What Is In My Space & How Do We Share It

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Like every person in SF, my friends and I wanted to escape Sunday’s heat. We decided to go to the beach, but not the typical beaches SF people go to, because we knew that there would not be any space. As we made our way over the Golden Gate bridge you’re categorized as a: vehicle, bicyclist, or pedestrian. Obviously we were pedestrian, therefore we were confined to the right side (outbound side) of the bridge. In the middle were 6 lanes going North and South filled with vehicles – easily speeding 70 mph – on the far left side were bicyclist going from 5 (the tourist) to 25 mph. But the question then became was that enough.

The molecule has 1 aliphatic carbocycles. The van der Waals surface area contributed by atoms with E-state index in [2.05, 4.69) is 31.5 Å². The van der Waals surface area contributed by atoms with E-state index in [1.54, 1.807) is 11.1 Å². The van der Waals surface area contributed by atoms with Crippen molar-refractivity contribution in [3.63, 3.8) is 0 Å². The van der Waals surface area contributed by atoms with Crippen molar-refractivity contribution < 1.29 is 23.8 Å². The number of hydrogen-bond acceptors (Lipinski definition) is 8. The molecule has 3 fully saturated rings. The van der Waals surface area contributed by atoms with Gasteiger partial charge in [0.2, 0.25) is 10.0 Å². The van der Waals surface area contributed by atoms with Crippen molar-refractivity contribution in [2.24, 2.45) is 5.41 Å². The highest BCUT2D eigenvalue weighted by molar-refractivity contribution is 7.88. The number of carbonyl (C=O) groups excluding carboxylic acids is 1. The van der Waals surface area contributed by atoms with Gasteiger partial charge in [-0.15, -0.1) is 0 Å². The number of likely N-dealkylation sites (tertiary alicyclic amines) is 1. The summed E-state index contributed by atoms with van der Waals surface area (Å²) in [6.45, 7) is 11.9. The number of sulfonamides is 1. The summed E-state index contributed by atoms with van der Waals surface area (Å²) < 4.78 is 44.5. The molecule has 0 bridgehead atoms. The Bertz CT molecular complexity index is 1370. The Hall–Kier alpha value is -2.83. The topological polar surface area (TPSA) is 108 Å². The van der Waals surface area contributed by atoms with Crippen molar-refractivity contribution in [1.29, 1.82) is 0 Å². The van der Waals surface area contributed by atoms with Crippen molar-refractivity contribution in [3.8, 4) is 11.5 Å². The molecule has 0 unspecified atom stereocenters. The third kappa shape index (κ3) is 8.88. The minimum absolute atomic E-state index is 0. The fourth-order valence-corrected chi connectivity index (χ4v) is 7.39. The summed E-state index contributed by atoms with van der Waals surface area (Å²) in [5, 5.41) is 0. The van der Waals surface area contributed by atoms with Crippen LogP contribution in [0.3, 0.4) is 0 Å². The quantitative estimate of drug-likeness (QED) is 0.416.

Bridge rules separated the three modes of transportation, but it did not solve the problem of congestion. As Zimmer stated, “cars aren’t the problem, but the way we use them,” thus, how can we find a solution to 21st century congestion. Is there a way to be speedy, but yet enjoy life’s offerings like Carlsson describes with his bike?  Zimmer quote, “Transportation doesn’t just impact how we get from place to place. It shapes what those places look like, and the lives of the people who live there,” partially highlights the difficulties around our ability to coexist. Because there are so many variances across urban cities and preferred/realistic transportation methods, our ability to coexist imparts social barriers that continues the need for a new “transportation revolution.”

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